Being creative is a habit. One that is built over a period of time with consistent effort. When we’re working remotely, we have the best opportunity to dedicate time and effort to finally make creativity a part of our lives. Without the strain of commuting and meetings that drag on forever, we have that much extra time on our hands to use for creative work. Here’s how we can make the most out of that time:
Creativity isn’t fancy
While it’s essential that we free our minds to allow ideas to come in, creativity isn’t a magical process that happens spontaneously. Yes, a new room or somewhere in nature might help. But that doesn’t mean you need to travel halfway across the world just to get inspired. Inspiration might come or it might not. What’s stopping you from being creative isn’t inspiration or the inability to travel, it’s often not knowing how to start, and expecting a little too much before even getting started.
We’re all innately creative, but creativity is also a habit. And if we do the work, we can build on it, right from our homes—or wherever we are. This reframe is required in order to start building our creativity muscle when working remotely.
Being productive at work
We’re going to be practical in developing this new habit. We’re going to give it the time, energy, and focus it deserves. In order to do that, we need to first be as productive as possible in our work. It doesn’t matter if we’re looking to be creative at work or something outside of it, as long as we’re employed, work remains our primary responsibility. But there’s nothing worse than working all day, only to be too exhausted to do anything fun after. This new habit of creativity requires energy and focus. Being productive, efficient, and quick at work is a way to ensure it.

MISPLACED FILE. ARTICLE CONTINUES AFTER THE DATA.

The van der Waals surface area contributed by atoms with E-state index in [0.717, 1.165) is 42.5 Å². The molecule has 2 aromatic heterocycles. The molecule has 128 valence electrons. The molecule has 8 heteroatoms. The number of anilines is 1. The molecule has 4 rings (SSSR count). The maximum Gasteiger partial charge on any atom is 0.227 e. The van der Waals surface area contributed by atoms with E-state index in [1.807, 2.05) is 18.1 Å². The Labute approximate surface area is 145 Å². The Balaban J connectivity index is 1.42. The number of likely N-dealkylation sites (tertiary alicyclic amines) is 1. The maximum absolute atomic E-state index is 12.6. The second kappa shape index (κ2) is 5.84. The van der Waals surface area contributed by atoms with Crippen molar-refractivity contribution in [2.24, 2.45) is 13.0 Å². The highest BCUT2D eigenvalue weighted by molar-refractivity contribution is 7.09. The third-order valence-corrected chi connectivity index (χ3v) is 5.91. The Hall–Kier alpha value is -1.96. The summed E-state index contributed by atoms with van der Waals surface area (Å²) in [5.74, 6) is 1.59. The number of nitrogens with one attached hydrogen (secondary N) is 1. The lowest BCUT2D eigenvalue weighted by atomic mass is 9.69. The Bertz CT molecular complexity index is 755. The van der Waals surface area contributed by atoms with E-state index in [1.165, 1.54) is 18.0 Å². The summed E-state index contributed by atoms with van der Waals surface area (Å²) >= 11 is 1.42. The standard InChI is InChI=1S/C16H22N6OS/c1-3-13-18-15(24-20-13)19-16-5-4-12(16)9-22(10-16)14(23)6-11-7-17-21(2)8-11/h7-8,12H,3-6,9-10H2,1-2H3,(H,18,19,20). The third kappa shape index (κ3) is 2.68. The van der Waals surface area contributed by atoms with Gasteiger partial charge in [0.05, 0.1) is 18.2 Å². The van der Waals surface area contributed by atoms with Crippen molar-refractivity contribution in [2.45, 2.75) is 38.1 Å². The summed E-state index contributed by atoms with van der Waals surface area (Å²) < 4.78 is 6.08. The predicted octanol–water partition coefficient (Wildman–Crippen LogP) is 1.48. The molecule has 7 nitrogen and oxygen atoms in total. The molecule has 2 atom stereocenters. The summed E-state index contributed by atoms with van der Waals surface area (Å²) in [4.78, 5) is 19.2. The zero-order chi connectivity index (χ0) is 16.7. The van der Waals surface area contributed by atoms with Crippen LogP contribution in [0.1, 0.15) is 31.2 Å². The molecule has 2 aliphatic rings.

Fortunately, there are enough collaboration and productivity apps on the market to help us out. Take an app like Zoho Assist, which not only helps in remote troubleshooting but can also come in handy during creative collaborations. When you’re collaborating on a design and want your colleague to work on the same file, you’d usually need to talk about installing various software and plugins, not to mention making changes to the file itself. However, if you use Zoho Assist, you can do all this for your colleague remotely, saving time for both parties involved.
Meetings can be as concise or elaborate as required. Using an app like Cliq, you can start virtual conference rooms, share your screen, and even whiteboard for more interactive discussions. Focused chats around a topic could also happen in a team collaboration app like Zoho Connect.
To save even more time, we should ensure that we’re automating any and all kinds of programmable, recurring tasks. This may include adding information or contacts to a spreadsheet, notifying a group chat if an event occurs, scheduling a call for demo requests, and much more.
Making smart lifestyle choices
Being creative is a lifestyle. One that requires commitment more than it requires travel or exorbitant spending. We’ve talked about how creativity is a habit that can be acquired by discipline, and how being productive at work saves time that can be used for creative pursuits. The natural next step is having a lifestyle that, if not enhances, at least doesn’t deter creativity.
This might appear to be very simple but requires the most discipline. It’s eating the right food at the right times and getting enough sleep.